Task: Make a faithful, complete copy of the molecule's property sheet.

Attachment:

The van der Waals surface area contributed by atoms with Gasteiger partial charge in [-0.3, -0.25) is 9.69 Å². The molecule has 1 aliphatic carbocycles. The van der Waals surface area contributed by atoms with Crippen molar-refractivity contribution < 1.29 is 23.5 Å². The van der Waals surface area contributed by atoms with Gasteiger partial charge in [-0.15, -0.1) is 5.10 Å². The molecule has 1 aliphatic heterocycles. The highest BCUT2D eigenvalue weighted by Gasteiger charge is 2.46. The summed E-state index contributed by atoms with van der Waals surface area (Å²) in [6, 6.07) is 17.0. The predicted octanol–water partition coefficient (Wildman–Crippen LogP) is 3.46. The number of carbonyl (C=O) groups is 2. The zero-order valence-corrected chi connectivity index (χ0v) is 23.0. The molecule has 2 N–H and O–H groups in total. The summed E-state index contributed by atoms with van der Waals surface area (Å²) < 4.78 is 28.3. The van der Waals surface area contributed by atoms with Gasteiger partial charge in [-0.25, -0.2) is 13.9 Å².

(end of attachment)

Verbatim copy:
The van der Waals surface area contributed by atoms with Gasteiger partial charge in [-0.3, -0.25) is 9.69 Å². The molecule has 1 aliphatic carbocycles. The van der Waals surface area contributed by atoms with Crippen molar-refractivity contribution < 1.29 is 23.5 Å². The van der Waals surface area contributed by atoms with Gasteiger partial charge in [-0.15, -0.1) is 5.10 Å². The molecule has 1 aliphatic heterocycles. The highest BCUT2D eigenvalue weighted by Gasteiger charge is 2.46. The summed E-state index contributed by atoms with van der Waals surface area (Å²) in [6, 6.07) is 17.0. The predicted octanol–water partition coefficient (Wildman–Crippen LogP) is 3.46. The number of carbonyl (C=O) groups is 2. The zero-order valence-corrected chi connectivity index (χ0v) is 23.0. The molecule has 2 N–H and O–H groups in total. The summed E-state index contributed by atoms with van der Waals surface area (Å²) < 4.78 is 28.3. The van der Waals surface area contributed by atoms with Gasteiger partial charge in [-0.25, -0.2) is 13.9 Å².